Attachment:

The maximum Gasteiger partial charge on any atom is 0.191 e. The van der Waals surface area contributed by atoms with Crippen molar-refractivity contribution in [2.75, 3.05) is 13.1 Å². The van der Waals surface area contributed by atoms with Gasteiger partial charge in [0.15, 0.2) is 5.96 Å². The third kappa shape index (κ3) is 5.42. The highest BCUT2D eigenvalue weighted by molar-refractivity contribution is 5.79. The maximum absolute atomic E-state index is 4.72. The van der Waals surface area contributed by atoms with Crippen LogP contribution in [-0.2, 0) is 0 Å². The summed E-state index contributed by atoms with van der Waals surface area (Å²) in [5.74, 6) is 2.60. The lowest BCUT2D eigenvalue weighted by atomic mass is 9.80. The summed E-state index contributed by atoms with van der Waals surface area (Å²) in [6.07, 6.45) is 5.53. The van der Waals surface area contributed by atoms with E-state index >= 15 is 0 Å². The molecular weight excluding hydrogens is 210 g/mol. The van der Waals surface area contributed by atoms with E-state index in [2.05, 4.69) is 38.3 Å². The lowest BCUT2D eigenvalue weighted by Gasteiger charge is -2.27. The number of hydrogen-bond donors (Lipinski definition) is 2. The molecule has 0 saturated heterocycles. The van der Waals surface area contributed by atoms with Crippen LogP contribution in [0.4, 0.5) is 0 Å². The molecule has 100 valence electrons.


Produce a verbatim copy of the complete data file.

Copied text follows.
The maximum Gasteiger partial charge on any atom is 0.191 e. The van der Waals surface area contributed by atoms with Crippen molar-refractivity contribution in [2.75, 3.05) is 13.1 Å². The van der Waals surface area contributed by atoms with Gasteiger partial charge in [0.15, 0.2) is 5.96 Å². The third kappa shape index (κ3) is 5.42. The highest BCUT2D eigenvalue weighted by molar-refractivity contribution is 5.79. The maximum absolute atomic E-state index is 4.72. The van der Waals surface area contributed by atoms with Crippen LogP contribution in [-0.2, 0) is 0 Å². The summed E-state index contributed by atoms with van der Waals surface area (Å²) in [5.74, 6) is 2.60. The lowest BCUT2D eigenvalue weighted by atomic mass is 9.80. The summed E-state index contributed by atoms with van der Waals surface area (Å²) in [6.07, 6.45) is 5.53. The van der Waals surface area contributed by atoms with E-state index >= 15 is 0 Å². The molecular weight excluding hydrogens is 210 g/mol. The van der Waals surface area contributed by atoms with E-state index in [2.05, 4.69) is 38.3 Å². The lowest BCUT2D eigenvalue weighted by Gasteiger charge is -2.27. The number of hydrogen-bond donors (Lipinski definition) is 2. The molecule has 0 saturated heterocycles. The van der Waals surface area contributed by atoms with Crippen LogP contribution in [0.4, 0.5) is 0 Å². The molecule has 100 valence electrons.